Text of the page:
Independent creative agency Barton F. Graf will shut down by the end of the year, following a tumultuous time of client and talent changes, according to an earlier report in Ad Age.
The shop, led by creative icon Gerry Graf, is known for some buzzworthy - and quirky - spots, like Supercell’s "Clash of Clans" and Tom Cat’s "Dead Mouse Theater."
Campaign US reached out to agency veterans and industry experts to hear what they think Barton F. Graf’s closure means for the state of adland today, most whom are just sad to see the former hotshop closing its doors.
Jeff Goodby, co-chairman and partner, Goodby Silverstein & Partners
Barton F Graf fought the good fight every day under the same flag all committed creative agencies like ours must rally. We wish everyone there well, and know that Gerry’s unique verve and soul will soon be back with us in some new form.
Lisa Colantuono, president, AAR Partners
Although it’s disheartening to see a talented creative agency in the industry close its doors, it is another cautionary tale that agencies must consistently be agile to the ever-changing marketer shifts while still delivering purpose-driven and expertly crafted communications.
Client budgets are tightening, spending shifts from AOR to project work are increasing, payment terms are lengthening and turn-around times are shortening. Agencies (big or small) must constantly keep an eye on their team structure, talent and growth models while keeping flexible to marketer’s trends. The "perfect storm" can be dangerous unless the agency is prepared for the shift in the wind… and depending upon new business isn’t always the best solution.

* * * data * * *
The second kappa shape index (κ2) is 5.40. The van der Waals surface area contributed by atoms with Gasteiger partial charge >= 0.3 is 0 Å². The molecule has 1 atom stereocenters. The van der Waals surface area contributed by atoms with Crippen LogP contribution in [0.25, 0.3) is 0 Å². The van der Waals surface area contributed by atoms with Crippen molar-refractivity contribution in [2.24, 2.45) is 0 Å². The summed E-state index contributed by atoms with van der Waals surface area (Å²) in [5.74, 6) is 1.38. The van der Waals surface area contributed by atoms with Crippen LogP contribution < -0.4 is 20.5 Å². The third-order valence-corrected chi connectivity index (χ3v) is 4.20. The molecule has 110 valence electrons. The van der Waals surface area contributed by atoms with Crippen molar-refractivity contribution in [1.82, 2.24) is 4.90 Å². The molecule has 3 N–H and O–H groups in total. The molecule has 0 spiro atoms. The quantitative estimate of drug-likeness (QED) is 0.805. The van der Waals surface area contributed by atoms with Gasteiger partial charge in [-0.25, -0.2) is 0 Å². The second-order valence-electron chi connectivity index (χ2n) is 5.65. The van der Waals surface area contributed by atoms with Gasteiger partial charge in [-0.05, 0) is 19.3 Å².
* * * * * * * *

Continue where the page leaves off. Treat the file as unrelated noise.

Greg Paull, principal, R3 Worldwide
Today’s independent agency is getting crushed from multiple places -- from the multinationals, the consultancies and even clients direct. In a holding company model, underperforming agencies can be protected within the portfolio. But the standalone agency has no such luxury.
Jack Skeels, CEO and founder, AgencyAgile
I think that this reflects the increasing peril of a small agency working with a large brand. As we identified in our work with the 4A’s, The Future of Agencies, larger brands will increasingly look to enterprise-savvy partners (like the consultancies) for the longer-term AOR-like relationships.